3. Time-consuming: Traditional GL coding is a labor-intensive process. As your organisation scales, dedicating significant manpower to this task becomes impractical. This time could be better utilised in value-added financial analysis.
  4. Lack of real-time visibility: Scaling organisations need real-time financial visibility. Traditional GL coding often lags behind, causing delays in accessing critical financial data.
  5. Limited adaptability: When faced with rapid growth or changes in business strategy, existing GL codes may become inadequate. Adapting and expanding codes to meet new requirements can be a cumbersome and inefficient process.

How does automated invoice processing work?

AP automation changes the way businesses handle invoices, increasing the efficiency and accuracy of invoice processing workflows.


Here’s how this game-changing technology operates:

Invoice capture

The process begins with the capture of incoming invoices. Automated invoice processing tools often use Optical Character Recognition (OCR) technology to extract essential information from paper-based or electronic invoices. This data includes vendor details, invoice numbers, dates, line items, amounts, and relevant account codes.

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Data extraction

Once captured, the extracted data undergoes rigorous validation against predefined criteria, ensuring accuracy and compliance with your accounting system. Any discrepancies or anomalies are promptly flagged for review to maintain data integrity.

Invoice matching

Invoices are meticulously matched with associated purchase orders (POs) and receiving documents, aligning with predetermined purchase order codes and account codes.


Automated systems cross-reference invoice details with corresponding POs, verifying the accuracy of billed items, quantities, and relevant account numbers.

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Coding and GL mapping

The system intelligently assigns appropriate GL account codes to expenses and flawlessly maps them to General Ledger codes based on predefined rules within your accounting system. This meticulous coding ensures precise categorization for accurate financial reporting.

Invoice workflow automation

Automated workflows come into play, orchestrating the seamless routing of invoices through the approval process. Approvers, equipped with clear account codes and purchase order details, receive notifications to digitally review and approve invoices.


Exception handling: Should exceptions arise, predefined escalation procedures, inclusive of due dates, come into effect. For invoices with discrepancies or issues that can’t be automatically resolved, the system routes them to a designated team or individual for manual intervention.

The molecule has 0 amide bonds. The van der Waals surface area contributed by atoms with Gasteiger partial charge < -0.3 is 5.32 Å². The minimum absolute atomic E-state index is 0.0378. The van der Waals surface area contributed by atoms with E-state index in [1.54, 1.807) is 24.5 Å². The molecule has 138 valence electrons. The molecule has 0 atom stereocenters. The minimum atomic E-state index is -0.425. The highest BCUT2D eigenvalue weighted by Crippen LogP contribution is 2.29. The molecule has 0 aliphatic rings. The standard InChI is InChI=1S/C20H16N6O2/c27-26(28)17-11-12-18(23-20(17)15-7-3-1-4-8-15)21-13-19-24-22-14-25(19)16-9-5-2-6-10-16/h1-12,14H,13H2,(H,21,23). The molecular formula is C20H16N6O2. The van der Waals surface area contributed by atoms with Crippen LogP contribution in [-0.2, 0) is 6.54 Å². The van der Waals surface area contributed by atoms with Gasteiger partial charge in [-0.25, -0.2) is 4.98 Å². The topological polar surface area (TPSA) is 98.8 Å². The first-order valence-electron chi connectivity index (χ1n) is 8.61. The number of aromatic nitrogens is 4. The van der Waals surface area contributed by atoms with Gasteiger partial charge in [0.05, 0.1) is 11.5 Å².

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Integration with ERP systems

Automated invoice processing solutions are seamlessly integrated with Enterprise Resource Planning (ERP) systems, fostering real-time data synchronicity. This deep integration eradicates the need for manual data entry, reducing errors and ensuring uniformity of account codes and account numbers across your organisation.

Audit trails and compliance

Automated systems maintain comprehensive audit trails, documenting every step of the invoice processing journey. This transparency aids in compliance and simplifies auditing processes.

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Payment approval

Once an invoice receives final approval, it’s prepared for payment. Automated systems generate payment requests and initiate electronic payments, improving cash flow management.

Automated systems learn from historical data and improve over time. They become more accurate in data extraction, coding, and approval routing, streamlining the entire process further.

Next steps

As you consider the path forward for your accounts payable process, remember that automation is not just a tool; it’s a catalyst for efficiency, accuracy, and financial success. It’s the key to unlocking the full potential of your organisation’s financial operations, ensuring that due dates are met, account codes are precise, and your financial journey is smoother than ever before.


Yokoy’s AI-powered spend management suite helps global organisations streamline their accounts payable process, automating the entire invoice processing flow through functionalities like AI data capture, automated matching, and automated coding.


If you’d like to see what Yokoy’s invoice management module can do for your AP process, you can book a demo below.